Beginners Guide to Bowhunting California Deer

Bowhunting deer in California can be tough when compared to other regions in the United States. This is due to multiple factors like low animal population density and large amounts of developed areas coupled with hunting pressure. But this doesn’t mean that it’s impossible to be successful in California. It simply means you have to put in a lot of time and effort to be successful. Let’s take a look at how to get started and tips on harvesting and hunting a deer in California.

In California, bowhunting opens about a month before general rifle season. This is a huge advantage you don’t want to miss out on. If nothing else, archery hunters will have a better understanding of where the deer are, how they are behaving, migration routes, and other characteristics of deer. The best case scenario is you stage out before rifle season. The worst case scenario is you are better educated for rifle season.

BowHunting Regulations and Licenses

Hunting Regulations and Licensing in some aspects are quite different from other areas in the United States, and if you plan on hunting in state parks or other public lands, there are things you need to be aware of.

Public hunting lands in California are split up into zones, and certain zones need different licenses. These licenses will be either Type A or type B.

You can either purchase deer tags or apply for a deer tag drawing along with the standard hunting license.

Find more California hunting regulations here.

Archery Equipment

The following are just the basics needed for bowhunting deer in California. Each of these sections could be article in itself.


If you don’t have a bow, it would be best if you go to a reputable archery shop to get you set up with a new or used bow instead of buying a bow from a private seller. This is to ensure that the bow you get is a proper fit for you so you can shoot accurately and comfortably.

Crossbows in California are legal during the gun season, but only to hunters with disabilities during bow hunting season, if you are not disabled and are a perfect fit and healthy person, you must use a recurve or compound bow.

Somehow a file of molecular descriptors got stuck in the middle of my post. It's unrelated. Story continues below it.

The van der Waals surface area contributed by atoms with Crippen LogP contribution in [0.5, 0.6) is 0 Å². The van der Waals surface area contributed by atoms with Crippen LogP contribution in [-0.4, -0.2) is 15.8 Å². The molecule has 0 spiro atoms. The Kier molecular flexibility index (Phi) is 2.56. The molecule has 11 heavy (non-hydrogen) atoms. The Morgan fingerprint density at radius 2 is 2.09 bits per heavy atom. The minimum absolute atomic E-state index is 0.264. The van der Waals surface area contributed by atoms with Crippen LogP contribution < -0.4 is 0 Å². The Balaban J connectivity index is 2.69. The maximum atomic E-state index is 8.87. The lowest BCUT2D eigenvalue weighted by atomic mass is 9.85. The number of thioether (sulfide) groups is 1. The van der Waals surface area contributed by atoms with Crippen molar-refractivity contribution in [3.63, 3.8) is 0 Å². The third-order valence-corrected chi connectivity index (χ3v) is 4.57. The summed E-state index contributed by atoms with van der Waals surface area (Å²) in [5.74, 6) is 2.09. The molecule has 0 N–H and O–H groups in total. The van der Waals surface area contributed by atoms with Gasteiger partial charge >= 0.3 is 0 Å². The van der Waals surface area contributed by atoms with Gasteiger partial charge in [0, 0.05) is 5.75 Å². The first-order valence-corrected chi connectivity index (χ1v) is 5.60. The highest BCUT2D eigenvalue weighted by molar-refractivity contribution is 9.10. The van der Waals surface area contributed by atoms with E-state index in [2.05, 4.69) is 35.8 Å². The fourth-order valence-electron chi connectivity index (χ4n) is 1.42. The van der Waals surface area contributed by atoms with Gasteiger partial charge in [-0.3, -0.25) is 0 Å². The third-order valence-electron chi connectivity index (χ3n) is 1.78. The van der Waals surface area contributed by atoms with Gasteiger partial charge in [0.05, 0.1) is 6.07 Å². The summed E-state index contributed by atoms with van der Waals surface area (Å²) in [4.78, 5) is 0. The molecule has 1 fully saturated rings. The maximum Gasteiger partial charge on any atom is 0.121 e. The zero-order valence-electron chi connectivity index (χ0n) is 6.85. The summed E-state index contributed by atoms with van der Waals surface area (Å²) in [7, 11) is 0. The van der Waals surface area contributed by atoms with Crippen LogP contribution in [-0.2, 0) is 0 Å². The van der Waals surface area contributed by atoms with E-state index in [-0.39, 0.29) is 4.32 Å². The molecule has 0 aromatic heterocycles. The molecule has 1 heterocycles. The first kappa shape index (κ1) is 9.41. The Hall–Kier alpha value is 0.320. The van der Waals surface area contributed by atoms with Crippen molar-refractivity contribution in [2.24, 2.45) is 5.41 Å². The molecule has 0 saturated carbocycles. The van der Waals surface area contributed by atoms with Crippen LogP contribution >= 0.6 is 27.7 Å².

Decades ago, aluminum arrows were the mainstay for hunters, but thanks to the advances of technology, carbon or graphite arrows are the new standard, and for a good reason.

Carbon arrows have better flex and just perform better in almost every category.

Like bows, be sure to get the right arrows for your setup and size, a bowyer at an archery shop can get you in the right direction.

bowhunting california deer


The hunting industry in the modern age has no shortage of broadhead producers, and you can feel overwhelmed by the selection of broadheads to choose from, many of which function differently.

When in doubt between the fixed or mechanical type broadheads, choose fixed blade broadheads. They will always work no matter what when penetrating into a deer.

Like everything else when it comes to archery, you need to choose the right weight of broadhead for your setup, whether it’s 65 grains to 100 grains, this again can be found out by asking someone at an archery shop.

Bowhunting California South vs. North

In Southern California and Northern California, there is quite a difference between the two. Finding the best places and times to hunt in each will prove to be challenging, no doubt.


Deer hunting in the southern realm can be pretty tough due to the issues mentioned in the introduction, but it is by no means impossible. The Angeles National Forest features almost 700,000 acres of land and is not far from L.A., so even if you are in the urban jungle of Los Angeles, you can still get out and hunt.

With that said, surveys in the year 2000 indicated that 100,000 hunters frequented this giant tract of land, so you will have to put in the time and effort to go as far off the beaten path as you can, and you also have to add a dash of luck to the equation.

Be prepared to walk through steep and varying terrain for miles in Southern California, searching for deer. Many of the deer you will see will be long-distance from you on opposite ridge lines and valleys, with little to no cover between you and them. Hunting in Socal is the ultimate stalking game as you deal with challenges like wind, fatigue, and other hunters.


Northern California is quite a bit different than Southern California. NorCal has rugged terrain and mountainous topography, but unlike Southern California, it also features a good amount of forests, which will aid with stalking as well as with finding funnels and high traffic areas to ambush deer.

There is an abundance of public land to hunt in Northern California as well, from the Klamath national forest, Six Rivers national forest, and more, giving you ample places to hunt all over the northern half of the state.

California Bowhunting Tips

To be successful while bow hunting deer in California, you should keep a couple of things in mind. Keep the following deer hunting tips in mind when you are bowhunting.